This leaflet is designed for people taking Pioglitazone for type 2 diabetes.

What does this medication do?

Pioglitazone helps your body make better use of the insulin it produces to control your
blood sugar levels.

How do I take this medication?

This medicine is taken once daily at the same time each day, with or without food. If you
miss a tablet and remember later in the day you can still take it.

If you remember the following day, do not take two tablets together.

Who can’t take this medication?

Pioglitazone may not be suitable for certain people. This medication is not suitable if you
have liver or heart problems, have ever had bladder cancer, have macular oedema,
osteoporosis or osteopenia.

Your prescriber will review your past medical history when prescribing Pioglitazone to
check it is suitable for you.

What are the common side effects?

Many people experience no side effects taking Pioglitazone. However, like all medicines,
Pioglitazone can cause side effects.

Some people may experience increased sinus, throat or chest infections.

Your eyesight may be affected for a short time at the start of your treatment. Do not drive, cycle or use machinery until your eyesight is back to normal. If it lasts more than a day or two, please see your GP.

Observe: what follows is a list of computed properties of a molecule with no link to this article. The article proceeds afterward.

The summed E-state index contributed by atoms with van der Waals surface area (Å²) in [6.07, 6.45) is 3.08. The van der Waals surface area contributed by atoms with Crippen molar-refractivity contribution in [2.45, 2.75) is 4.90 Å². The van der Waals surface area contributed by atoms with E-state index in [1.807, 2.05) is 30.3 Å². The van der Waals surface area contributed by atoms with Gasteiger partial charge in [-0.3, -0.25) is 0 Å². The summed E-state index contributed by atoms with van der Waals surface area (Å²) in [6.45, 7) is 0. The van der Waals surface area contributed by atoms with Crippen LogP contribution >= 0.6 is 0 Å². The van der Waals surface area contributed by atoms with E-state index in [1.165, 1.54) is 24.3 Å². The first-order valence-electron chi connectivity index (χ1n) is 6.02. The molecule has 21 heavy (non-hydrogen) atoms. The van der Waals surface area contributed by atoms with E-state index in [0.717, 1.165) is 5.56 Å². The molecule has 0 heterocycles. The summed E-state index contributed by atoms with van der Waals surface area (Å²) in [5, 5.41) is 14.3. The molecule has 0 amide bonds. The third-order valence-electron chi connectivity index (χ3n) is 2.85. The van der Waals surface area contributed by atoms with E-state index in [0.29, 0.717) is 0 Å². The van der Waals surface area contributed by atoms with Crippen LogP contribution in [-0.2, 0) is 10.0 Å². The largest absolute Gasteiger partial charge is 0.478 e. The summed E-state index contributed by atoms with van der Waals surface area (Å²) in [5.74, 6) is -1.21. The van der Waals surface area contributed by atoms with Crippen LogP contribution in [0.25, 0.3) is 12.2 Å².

Pioglitazone does not cause hypoglycaemia (low blood sugars) when taken on its own.

This medication may give you a tendency to put on weight, so it is important that you maintain healthy eating habits.

A rare but serious side effect to be aware of is risk of bladder cancer. If you have any blood in your urine, pain on passing urine or urgency to pass urine whilst taking Pioglitazone please seek medical attention.

Another rare but serious side effect is the risk of a liver problem. If the white of your eyes turn yellow or your skin turns yellow whilst taking Pioglitazone, please seek medical attention.

Do I need to be monitored?

You do not need to test your own blood sugars when taking Pioglitazone unless you are
also taking other diabetes medications. Your healthcare team can advise you on this.

Your doctor will monitor your liver function whilst you are on this medication.

Are there any sick day rules?

You can continue to take this medication whilst you are unwell.

What about driving?

Certain people with diabetes need to inform the Driver and Vehicle Licensing Agency
(DVLA). This depends on your medication regimen, whether you hold a group 1 or group
2 licence and other individualised factors.

Full advice can be found via the DVLA website or https://www.gov.uk/diabetes-driving

If you have any queries about this medication, contact your diabetes team, GP or pharmacist.